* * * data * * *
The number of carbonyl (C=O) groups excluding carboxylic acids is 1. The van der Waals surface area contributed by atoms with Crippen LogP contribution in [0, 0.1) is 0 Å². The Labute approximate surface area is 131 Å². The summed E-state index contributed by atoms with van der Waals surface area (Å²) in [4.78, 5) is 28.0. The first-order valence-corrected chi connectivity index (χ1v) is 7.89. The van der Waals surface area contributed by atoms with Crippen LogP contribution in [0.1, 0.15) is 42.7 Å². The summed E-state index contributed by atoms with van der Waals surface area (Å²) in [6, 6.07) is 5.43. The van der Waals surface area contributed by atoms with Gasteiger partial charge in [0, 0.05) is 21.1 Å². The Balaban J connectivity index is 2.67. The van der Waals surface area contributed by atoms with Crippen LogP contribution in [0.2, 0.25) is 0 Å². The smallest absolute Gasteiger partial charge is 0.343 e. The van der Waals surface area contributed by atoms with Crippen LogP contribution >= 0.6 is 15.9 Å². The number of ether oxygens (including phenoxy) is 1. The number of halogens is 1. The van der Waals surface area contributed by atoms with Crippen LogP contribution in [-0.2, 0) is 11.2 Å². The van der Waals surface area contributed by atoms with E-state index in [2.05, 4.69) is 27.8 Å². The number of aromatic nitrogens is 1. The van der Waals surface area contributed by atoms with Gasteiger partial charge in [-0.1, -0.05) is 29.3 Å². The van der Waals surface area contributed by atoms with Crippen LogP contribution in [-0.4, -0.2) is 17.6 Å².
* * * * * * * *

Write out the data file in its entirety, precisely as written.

The number of carbonyl (C=O) groups excluding carboxylic acids is 1. The van der Waals surface area contributed by atoms with Crippen LogP contribution in [0, 0.1) is 0 Å². The Labute approximate surface area is 131 Å². The summed E-state index contributed by atoms with van der Waals surface area (Å²) in [4.78, 5) is 28.0. The first-order valence-corrected chi connectivity index (χ1v) is 7.89. The van der Waals surface area contributed by atoms with Crippen LogP contribution in [0.1, 0.15) is 42.7 Å². The summed E-state index contributed by atoms with van der Waals surface area (Å²) in [6, 6.07) is 5.43. The van der Waals surface area contributed by atoms with Gasteiger partial charge in [0, 0.05) is 21.1 Å². The Balaban J connectivity index is 2.67. The van der Waals surface area contributed by atoms with Crippen LogP contribution in [0.2, 0.25) is 0 Å². The smallest absolute Gasteiger partial charge is 0.343 e. The van der Waals surface area contributed by atoms with Crippen LogP contribution >= 0.6 is 15.9 Å². The number of ether oxygens (including phenoxy) is 1. The number of halogens is 1. The van der Waals surface area contributed by atoms with Crippen LogP contribution in [-0.2, 0) is 11.2 Å². The van der Waals surface area contributed by atoms with E-state index in [2.05, 4.69) is 27.8 Å². The number of aromatic nitrogens is 1. The van der Waals surface area contributed by atoms with Gasteiger partial charge in [-0.1, -0.05) is 29.3 Å². The van der Waals surface area contributed by atoms with Crippen LogP contribution in [-0.4, -0.2) is 17.6 Å².